Rejoice, Butter Isn’t Bad for You

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Once villainized, butter has had a resurgence as a component in a wholesome diet in recent years. In 2014, the New York Times ran a widely read story with the catchy headline "Butter Is Back." Now a new study has spun the catchy phrase in research titled "Is Butter Back?, a meta-review of studies published in the journal PLOS ONE. And increasingly, nutritional wisdom is urging us to eat more fatSo is this study another excuse to slip more butter into your next round of scrambled eggs? 

Sadly, parsing the results isn’t as easy as, well, a hot knife through butter: “Our findings suggest that either eating butter, or avoiding it, will not have much effect on your health," says study author Dr. Dariush Mozaffarian. "Many foods are better choices — such as extra-virgin olive oil, vegetable margarines, nuts, fish, fruits, yogurt — and many are worse: white bread, white potatoes, soda, sugars, processed meats, fast foods.” In other words, a little butter isn't going to enhance your longevity, but it's also not likely to impact your health in a negative way, as previous judgment held. But thanks to studies like this, among others, scientists can clearly say that butter and other foods with saturated fats were wrongly demonized for causing heart disease.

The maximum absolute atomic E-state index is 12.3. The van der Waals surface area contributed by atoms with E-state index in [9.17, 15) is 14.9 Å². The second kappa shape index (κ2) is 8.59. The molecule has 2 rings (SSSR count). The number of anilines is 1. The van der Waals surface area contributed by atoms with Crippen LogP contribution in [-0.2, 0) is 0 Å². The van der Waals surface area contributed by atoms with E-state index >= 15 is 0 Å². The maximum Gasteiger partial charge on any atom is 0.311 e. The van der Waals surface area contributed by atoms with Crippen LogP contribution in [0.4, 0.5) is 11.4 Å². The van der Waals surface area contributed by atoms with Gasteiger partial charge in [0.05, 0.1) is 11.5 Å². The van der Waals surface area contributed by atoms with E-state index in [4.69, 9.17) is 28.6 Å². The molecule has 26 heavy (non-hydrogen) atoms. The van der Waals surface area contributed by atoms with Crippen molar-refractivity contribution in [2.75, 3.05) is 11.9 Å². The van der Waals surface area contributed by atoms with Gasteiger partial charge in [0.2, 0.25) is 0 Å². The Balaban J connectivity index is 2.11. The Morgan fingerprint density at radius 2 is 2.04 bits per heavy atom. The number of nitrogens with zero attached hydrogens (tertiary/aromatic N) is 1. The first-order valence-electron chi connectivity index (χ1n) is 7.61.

It is important to pay attention to the kind of butter you buy, experts emphasize. "From a nutrient standpoint, I would recommend opting for grass-fed butter when available," says Lisa Hayim, a New York City–based nutritionist.  Most cows are fed corn and soy, whereas grass-fed cows graze on a natural diet of grass — what nature intended them to eat. Most cows are fed corn and soy, but grass-fed cows graze only on the green stuff. “Grass-fed butter is also high in vitamin K, which is important for optimal heart health, because it keeps calcium from building up in the arteries," adds Hayim. That makes it worth the extra buck or two you'll pay at the check-out counter."